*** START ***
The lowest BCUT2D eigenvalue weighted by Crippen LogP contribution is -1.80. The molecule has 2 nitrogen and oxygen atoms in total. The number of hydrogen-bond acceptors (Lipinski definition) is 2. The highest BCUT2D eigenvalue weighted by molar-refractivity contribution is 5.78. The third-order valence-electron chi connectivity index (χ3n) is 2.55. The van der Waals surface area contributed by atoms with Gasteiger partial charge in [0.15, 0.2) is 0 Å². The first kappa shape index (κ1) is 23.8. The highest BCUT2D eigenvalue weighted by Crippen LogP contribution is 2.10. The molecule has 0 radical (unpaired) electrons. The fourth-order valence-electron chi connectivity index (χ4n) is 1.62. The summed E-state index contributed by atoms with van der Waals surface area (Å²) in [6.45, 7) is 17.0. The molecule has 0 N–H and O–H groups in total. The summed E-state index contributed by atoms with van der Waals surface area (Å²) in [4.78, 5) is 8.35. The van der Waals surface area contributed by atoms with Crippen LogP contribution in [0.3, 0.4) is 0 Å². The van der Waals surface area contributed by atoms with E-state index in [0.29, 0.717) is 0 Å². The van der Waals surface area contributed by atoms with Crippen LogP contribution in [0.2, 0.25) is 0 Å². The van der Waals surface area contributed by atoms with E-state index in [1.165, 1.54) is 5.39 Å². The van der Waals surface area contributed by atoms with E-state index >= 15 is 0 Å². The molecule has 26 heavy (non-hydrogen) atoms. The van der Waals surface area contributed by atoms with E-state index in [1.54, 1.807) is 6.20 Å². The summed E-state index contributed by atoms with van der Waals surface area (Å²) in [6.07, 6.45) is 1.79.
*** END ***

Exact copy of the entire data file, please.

The lowest BCUT2D eigenvalue weighted by Crippen LogP contribution is -1.80. The molecule has 2 nitrogen and oxygen atoms in total. The number of hydrogen-bond acceptors (Lipinski definition) is 2. The highest BCUT2D eigenvalue weighted by molar-refractivity contribution is 5.78. The third-order valence-electron chi connectivity index (χ3n) is 2.55. The van der Waals surface area contributed by atoms with Gasteiger partial charge in [0.15, 0.2) is 0 Å². The first kappa shape index (κ1) is 23.8. The highest BCUT2D eigenvalue weighted by Crippen LogP contribution is 2.10. The molecule has 0 radical (unpaired) electrons. The fourth-order valence-electron chi connectivity index (χ4n) is 1.62. The summed E-state index contributed by atoms with van der Waals surface area (Å²) in [6.45, 7) is 17.0. The molecule has 0 N–H and O–H groups in total. The summed E-state index contributed by atoms with van der Waals surface area (Å²) in [4.78, 5) is 8.35. The van der Waals surface area contributed by atoms with Crippen LogP contribution in [0.3, 0.4) is 0 Å². The van der Waals surface area contributed by atoms with E-state index in [0.29, 0.717) is 0 Å². The van der Waals surface area contributed by atoms with Crippen LogP contribution in [0.2, 0.25) is 0 Å². The van der Waals surface area contributed by atoms with E-state index in [1.165, 1.54) is 5.39 Å². The van der Waals surface area contributed by atoms with E-state index >= 15 is 0 Å². The molecule has 26 heavy (non-hydrogen) atoms. The van der Waals surface area contributed by atoms with E-state index in [1.54, 1.807) is 6.20 Å². The summed E-state index contributed by atoms with van der Waals surface area (Å²) in [6.07, 6.45) is 1.79.